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confidently aggressive or self-assured; positive: aggressive; dogmatic:
He is too assertive as a salesman.
having a distinctive or pronounced taste or aroma.
Contemporary Examples

The assertiveness China already shows in Asia and Africa is just the beginning.
Why the West Rules—For Now Ian Morris December 24, 2010

When she tries to join a conversation between two men at dinner she is chastened for her assertiveness.
American Dreams, 1924: ‘So Big’ by Edna Ferber Nathaniel Rich March 28, 2014

I absolutely love the assertiveness of olives and capers, especially when paired with a meaty fish like swordfish.
Fresh Picks Donatella Arpaia August 10, 2009

Historical Examples

Even Uncle Peter, whom he had come warmly to admire, jarred upon him with his crudity and his Western assertiveness.
The Spenders Harry Leon Wilson

Moore’s had been imploring in its assertiveness, the desire to convince.
The Prisoner Alice Brown

Chief among these one notices the assertiveness of the dogs.
Le Petit Nord Anne Elizabeth Caldwell (MacClanahan) Grenfell and Katie Spalding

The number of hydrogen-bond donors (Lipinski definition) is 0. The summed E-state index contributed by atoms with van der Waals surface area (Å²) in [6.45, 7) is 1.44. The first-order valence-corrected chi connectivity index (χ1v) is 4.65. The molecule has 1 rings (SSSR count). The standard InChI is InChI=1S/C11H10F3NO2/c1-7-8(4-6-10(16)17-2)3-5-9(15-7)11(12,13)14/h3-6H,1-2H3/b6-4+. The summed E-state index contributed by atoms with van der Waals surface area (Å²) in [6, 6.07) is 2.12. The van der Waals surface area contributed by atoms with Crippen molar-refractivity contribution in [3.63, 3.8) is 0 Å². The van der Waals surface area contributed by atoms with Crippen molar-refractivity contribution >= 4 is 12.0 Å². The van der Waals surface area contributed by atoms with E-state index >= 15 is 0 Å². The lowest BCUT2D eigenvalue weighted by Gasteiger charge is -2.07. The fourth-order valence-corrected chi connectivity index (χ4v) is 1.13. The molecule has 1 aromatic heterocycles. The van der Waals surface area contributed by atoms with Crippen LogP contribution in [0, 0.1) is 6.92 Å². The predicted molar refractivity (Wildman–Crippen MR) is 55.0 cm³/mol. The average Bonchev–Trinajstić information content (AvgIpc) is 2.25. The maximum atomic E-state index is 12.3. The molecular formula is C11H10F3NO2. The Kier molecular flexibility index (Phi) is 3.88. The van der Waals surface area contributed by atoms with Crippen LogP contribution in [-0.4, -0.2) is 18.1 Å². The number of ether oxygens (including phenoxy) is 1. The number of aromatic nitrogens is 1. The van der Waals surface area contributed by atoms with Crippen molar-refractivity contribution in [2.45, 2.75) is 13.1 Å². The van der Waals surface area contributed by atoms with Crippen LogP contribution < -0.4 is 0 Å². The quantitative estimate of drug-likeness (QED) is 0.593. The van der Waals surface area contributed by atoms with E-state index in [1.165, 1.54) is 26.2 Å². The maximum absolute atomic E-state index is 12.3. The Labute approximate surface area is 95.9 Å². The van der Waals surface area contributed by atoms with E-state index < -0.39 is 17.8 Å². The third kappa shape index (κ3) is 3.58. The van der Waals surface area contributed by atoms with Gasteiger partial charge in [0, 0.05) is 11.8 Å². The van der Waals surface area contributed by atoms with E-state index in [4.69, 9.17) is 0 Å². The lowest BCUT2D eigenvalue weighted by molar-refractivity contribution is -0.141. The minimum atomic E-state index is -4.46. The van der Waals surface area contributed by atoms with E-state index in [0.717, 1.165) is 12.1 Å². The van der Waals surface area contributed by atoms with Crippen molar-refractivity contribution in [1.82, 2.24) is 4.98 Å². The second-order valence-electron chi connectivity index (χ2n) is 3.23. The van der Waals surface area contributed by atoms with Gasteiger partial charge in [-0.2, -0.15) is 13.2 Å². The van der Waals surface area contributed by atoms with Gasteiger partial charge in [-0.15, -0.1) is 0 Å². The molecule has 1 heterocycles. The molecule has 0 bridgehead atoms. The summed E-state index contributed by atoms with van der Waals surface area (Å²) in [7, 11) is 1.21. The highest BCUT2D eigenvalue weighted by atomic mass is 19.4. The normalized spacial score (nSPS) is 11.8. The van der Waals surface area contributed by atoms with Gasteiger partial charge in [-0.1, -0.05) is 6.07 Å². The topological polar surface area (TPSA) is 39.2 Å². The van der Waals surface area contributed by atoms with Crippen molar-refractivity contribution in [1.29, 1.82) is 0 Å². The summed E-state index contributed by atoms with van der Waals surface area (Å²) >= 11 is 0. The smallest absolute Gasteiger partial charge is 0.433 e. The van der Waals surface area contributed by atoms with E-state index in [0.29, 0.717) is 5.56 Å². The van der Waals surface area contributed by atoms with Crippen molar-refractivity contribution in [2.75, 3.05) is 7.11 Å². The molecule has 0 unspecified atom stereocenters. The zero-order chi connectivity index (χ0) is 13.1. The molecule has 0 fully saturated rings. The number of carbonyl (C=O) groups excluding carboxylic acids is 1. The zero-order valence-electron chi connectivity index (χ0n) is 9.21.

There lurked in it a suggestion of assertiveness, of aggressiveness even.
Who? Elizabeth Kent

Skinner had many original ideas, which, because of a certain lack of assertiveness, he’d never been able to exploit.
Skinner’s Dress Suit Henry Irving Dodge

Had his assertiveness, like his compliance, been part and parcel of a mind not at peace, not grounded in a definite faith?
The Precipice Elia Wilkinson Peattie

Charles Lamb, without any difficulty and without the show of assertiveness, would have maintained it better.
Stories of Authors, British and American Edwin Watts Chubb

confident and direct in claiming one’s rights or putting forward one’s views
given to making assertions or bold demands; dogmatic or aggressive

“tendency toward self-assertion,” 1881, from assertive + -ness.

1560s, “declaratory, positive, full of assertion,” from assert + -ive. Meaning “insisting on one’s rights” is short for self-assertive (1865).


Read Also:

  • Assertoric

    adjective (logic) (of a statement) stating a fact, as opposed to expressing an evaluative judgment (obsolete) judging what is rather than what may or must be Historical Examples The expression of actuality in the assertoric judgment involves no adverbial modification of the predicate. A Commentary to Kant’s ‘Critique of Pure Reason’ Norman Kemp Smith

  • Assertory

    stated positively; affirmative: an assertory proposition.

  • Asses

    plural of 1 . plural of 2 . a long-eared, slow, patient, sure-footed domesticated mammal, Equus asinus, related to the horse, used chiefly as a beast of burden. any wild species of the genus Equus, as the onager. a stupid, foolish, or stubborn person. . a copper coin and early monetary unit of ancient Rome, […]

  • Asses’ bridge


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